Nuclear Power in the Age of Decommissioning


This is the seventh issue of WilmerHale’s 10-in-10 Hot Topics in Energy Series. Over the course of 10 weeks, our attorneys will share insights on current and emerging issues affecting the US energy sector. Attorneys from across various practice groups at the firm will offer their take on issues ranging from congressional investigations, to the impact of key regulatory reforms, to emerging trends in domestic litigation and international arbitration.

The United States is home to 60 commercial nuclear power plants which house 98 operating reactors—more than any other country in the world. Nuclear power accounts for approximately 20% of the nation’s electrical production. But the existing fleet of nuclear facilities is aging, and no new plants have been built in recent decades. As if on cue, a new business sector is developing to pursue the considerable opportunities presented by those greying plants, and regulators are scrambling to address financial, environmental, and public health issues presented in that rapidly evolving business climate.

I. From Operations to Decommissioning

Although successful relicensing proceedings have extended the operating lives of a number of existing nuclear facilities, more than a dozen plants are expected to be retired from service in the coming years. As a result, many facility owners will soon face new questions that simultaneously present great opportunity while also posing practical and legal challenges. All are associated not with operating the plants, but rather with decommissioning them. 

In decommissioning, plant owners face daunting technical obstacles and complex regulatory regimes, made more difficult by the Department of Energy’s ongoing breach of its obligation to provide for disposal of spent nuclear fuel and the limited options for disposal of other radioactive material. The associated costs are high: plant-specific estimates range from hundreds of millions into the billions. Decommissionings conducted by plant owner/operators often have run over budget, typically following project delays due to discovery of environmental contamination beyond what was anticipated, or cost increases associated with radioactive waste disposal.

Faced with those challenges, facility owners are proposing creative solutions, including some that shift the burden—and legal liability—for nuclear decommissioning to new entities with expertise in demolition and facility decommissioning, as opposed to generating electrons. The proposition has the potential to benefit all stakeholders. The prospect of completing decommissioning faster and more cost effectively than could the facility operator is attractive for the new industry entrants, which hope to claim as added profit at least some funds in the decommissioning trust accounts maintained by each plant. And the possibility of more quickly transitioning a nuclear facility site to a new productive use offers significant public benefit.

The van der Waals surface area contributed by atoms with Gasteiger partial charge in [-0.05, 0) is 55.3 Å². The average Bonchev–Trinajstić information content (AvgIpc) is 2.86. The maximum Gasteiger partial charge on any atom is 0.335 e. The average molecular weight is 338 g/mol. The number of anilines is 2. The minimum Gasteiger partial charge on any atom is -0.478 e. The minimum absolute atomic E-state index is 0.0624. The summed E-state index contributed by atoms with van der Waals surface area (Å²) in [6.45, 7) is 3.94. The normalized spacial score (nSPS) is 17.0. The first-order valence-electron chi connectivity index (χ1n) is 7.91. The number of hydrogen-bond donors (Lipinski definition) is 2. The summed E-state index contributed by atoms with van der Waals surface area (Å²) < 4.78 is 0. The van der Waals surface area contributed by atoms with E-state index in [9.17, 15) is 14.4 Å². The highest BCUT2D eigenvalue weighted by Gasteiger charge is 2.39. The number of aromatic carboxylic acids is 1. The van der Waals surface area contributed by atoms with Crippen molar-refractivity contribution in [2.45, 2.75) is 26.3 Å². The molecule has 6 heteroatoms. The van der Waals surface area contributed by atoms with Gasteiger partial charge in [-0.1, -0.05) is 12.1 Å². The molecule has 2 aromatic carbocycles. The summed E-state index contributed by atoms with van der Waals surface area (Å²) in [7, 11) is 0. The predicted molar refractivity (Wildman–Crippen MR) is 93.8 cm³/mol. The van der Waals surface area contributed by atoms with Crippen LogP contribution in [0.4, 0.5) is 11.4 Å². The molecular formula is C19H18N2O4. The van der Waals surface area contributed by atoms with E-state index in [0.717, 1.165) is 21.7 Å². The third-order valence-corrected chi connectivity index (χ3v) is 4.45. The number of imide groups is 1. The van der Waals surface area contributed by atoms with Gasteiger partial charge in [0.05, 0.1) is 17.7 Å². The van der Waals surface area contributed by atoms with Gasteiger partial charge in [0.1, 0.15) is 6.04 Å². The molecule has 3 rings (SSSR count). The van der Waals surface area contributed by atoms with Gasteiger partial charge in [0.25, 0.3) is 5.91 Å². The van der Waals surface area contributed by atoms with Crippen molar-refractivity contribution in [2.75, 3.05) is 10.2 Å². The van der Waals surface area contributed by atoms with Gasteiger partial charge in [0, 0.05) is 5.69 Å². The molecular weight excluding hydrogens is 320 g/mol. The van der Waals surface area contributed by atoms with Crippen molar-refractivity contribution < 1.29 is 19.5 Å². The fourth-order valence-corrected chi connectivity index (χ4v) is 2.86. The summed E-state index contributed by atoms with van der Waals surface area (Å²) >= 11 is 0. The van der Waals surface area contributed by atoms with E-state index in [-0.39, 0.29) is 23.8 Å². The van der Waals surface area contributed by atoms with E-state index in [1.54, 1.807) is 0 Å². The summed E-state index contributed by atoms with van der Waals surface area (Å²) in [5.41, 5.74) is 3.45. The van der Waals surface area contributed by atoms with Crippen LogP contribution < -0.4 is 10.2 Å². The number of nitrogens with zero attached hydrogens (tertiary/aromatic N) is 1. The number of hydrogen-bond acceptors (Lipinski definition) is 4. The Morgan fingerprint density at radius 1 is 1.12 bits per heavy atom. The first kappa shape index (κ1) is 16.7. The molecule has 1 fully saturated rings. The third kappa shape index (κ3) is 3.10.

Recent license transfers in connection with decommissioning plants in Illinois, Wisconsin, and Vermont, as well as a proposal now under review in Massachusetts, serve as useful blueprints for the numerous additional plants that soon will shut down. Those transfers present proponents with potentially significant income potential and regulators with a raft of complex legal, political, and financial security questions. That combination of opportunities and risks must be addressed in parallel, often through a regulatory process that did not anticipate the evolving financial and compliance strategies of these new industry entrants. 

II. Regulation of the Decommissioning Process 

Nuclear power plant licensees are responsible for safely decommissioning a nuclear facility once it ceases operation; the licensee’s obligations include managing spent nuclear fuel which remains at the facility. That process primarily involves safely removing the plant from service, addressing radioactive and other contamination, dismantling plant systems and structures, and reducing residual radioactivity to a level that permits safe release and reuse of the property. 

Dual regulatory regimes govern decommissioning. At the federal level, the Nuclear Regulatory Commission (“NRC”) has set strict technical and financial requirements. Among other federal obligations, plant licensees must submit reports detailing planned decommissioning activities, a schedule for accomplishing them, and an estimate of anticipated cost. The licensee must demonstrate that the financial resources available for decommissioning are sufficient to execute that plan, and the NRC may require additional financial assurances if it determines that funding may fall short. NRC oversight and inspection continues throughout the decommissioning process, until the licensee is able to demonstrate that the facility site is sufficiently decontaminated as to warrant release of the property for other uses. 

Although, as a general proposition, the federal Atomic Energy Act (“AEA”) preempts states and other government entities from regulating radiological safety, many issues critical to decommissioning projects remain within the ambit of state law. State regimes differ, but some provide authorities to public utility commissions and environmental and health regulators that are relevant to decommissioning work. Operators will have to navigate state standards for land use, for example. And state governments have an interest in ensuring that plant sites are remediated in accordance with state standards, including those that apply to non-radiological contaminants.

III. Liability Transfers